Standing Strong is the perfect title for Diane Reeve’s moving memoir about acquiring HIV/AIDS from a long term partner who willfully transmitted the virus to many people. Reeve is still standing despite the devastation of finding out her significant other was cheating on her during their entire relationship. She is still standing despite receiving an HIV/AIDS diagnosis, which was later proven to be transmitted by this guy. Reeve was able to draw from her own innate strengths and gather together many of the women who acquired the virus from him. As a group, they stood strong together and charged this man criminally, endured the trial, and celebrated their win when he was convicted. (Not a spoiler—his conviction is noted on the book’s cover.)
I’ve had Standing Strong on my digital shelf for several months, but thought it would be a tough emotional read, which made me put it off. I’m glad I waited until the #MeToo movement began, and the concept of rape culture began to be discussed in the mainstream media. While the women in this book willingly had sex with this man, his intentions were the same as a rapist.
Okay, I can’t get inside his head, but he had to know what he was doing and the book will explain why that’s the case. His awareness of the “deadly weapon” in his pants is exactly why he was convicted. By the way, I honestly don’t want to name him because the book is about Reeve and the women she banded together with. Read the book or Google her name for the media accounts.
Reeve is a Hall-of-Fame martial artist, teacher, and studio owner. It’s clear from her story that she’s, as she says, “a badass bitch.” Instead of turning inwards at her moment of greatest life crisis, she started looking for her sister victims. And then together they turned the tables on the man who transmitted the disease and pursued him in the justice system. They helped gather evidence. They found more sisters for the “club no one wants to join,” and those new members were added to the strength of the criminal case. They cried, hugged, drank margaritas, and ultimately won their case.
Then Reeve decided that telling her story (some sisters joined in this too) would benefit other women. Advocacy and education are the purpose of this book, and I couldn’t admire Reeve more for putting it all out there. She bravely bares her soul in excruciating detail, but she doesn’t stop there. The last chapter of book is a list of what Reeve really learned, and also includes many resources online to education and assist people in staying safe or getting treatment. The statistics are jaw-dropping.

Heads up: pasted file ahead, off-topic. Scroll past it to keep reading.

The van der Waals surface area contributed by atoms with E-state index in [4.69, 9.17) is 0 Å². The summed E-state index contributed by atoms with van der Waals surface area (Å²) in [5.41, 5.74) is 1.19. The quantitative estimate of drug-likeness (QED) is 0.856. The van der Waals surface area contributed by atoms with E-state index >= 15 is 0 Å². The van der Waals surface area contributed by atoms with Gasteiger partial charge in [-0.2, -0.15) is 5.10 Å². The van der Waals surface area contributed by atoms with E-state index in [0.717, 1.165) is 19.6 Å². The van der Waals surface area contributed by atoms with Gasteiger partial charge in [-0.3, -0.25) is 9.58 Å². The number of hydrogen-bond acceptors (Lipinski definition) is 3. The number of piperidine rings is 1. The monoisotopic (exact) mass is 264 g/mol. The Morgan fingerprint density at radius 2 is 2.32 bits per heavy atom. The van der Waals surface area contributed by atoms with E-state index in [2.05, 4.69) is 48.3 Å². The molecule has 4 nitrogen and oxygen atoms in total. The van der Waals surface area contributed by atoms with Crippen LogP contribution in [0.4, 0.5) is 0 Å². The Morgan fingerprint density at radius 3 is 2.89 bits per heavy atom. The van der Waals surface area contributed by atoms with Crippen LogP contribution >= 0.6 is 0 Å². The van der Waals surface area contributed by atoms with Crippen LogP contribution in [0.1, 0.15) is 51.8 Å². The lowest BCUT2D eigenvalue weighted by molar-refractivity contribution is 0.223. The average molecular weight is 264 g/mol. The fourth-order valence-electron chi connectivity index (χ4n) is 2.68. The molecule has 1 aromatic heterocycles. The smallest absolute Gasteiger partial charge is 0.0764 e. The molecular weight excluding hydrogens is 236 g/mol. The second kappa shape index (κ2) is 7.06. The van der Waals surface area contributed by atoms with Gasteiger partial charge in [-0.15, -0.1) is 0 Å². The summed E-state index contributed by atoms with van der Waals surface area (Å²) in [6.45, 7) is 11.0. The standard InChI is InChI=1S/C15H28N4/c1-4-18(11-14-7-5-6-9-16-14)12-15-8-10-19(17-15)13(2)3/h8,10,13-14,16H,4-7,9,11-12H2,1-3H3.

“In a 2015 study published in the Journal of the American Medical Association, two researchers broke down how new infections are transmitted:
30% are transmitted by people who don’t know they have HIV
61% are transmitted by people who know they have HIV and are not in medical care
6% are transmitted by people who know they have HIV and are in medical care, but are not virally suppressed
2.5% are transmitted by those who are virally suppressed.
The majority of cases are transmitted by people who know they have it and are not being treated for it. It’s not a lunatic fringe. It’s not the outliers. It’s the majority.”
(The final book may have a slightly different version of this quote, but I thought it was too important not to quote.)
I hope you’ll consider tracking Reeve’s book down and reading it, especially if you are a sexually active women not currently in a monogamous relationship. But everyone should read this cautionary tale and learn from the heartbreaking yet inspiring story of strength from adversity. It’s powerful!
Thanks to NetGalley, HCI Books, and the author for the opportunity to read the digital ARC in exchange for this honest review.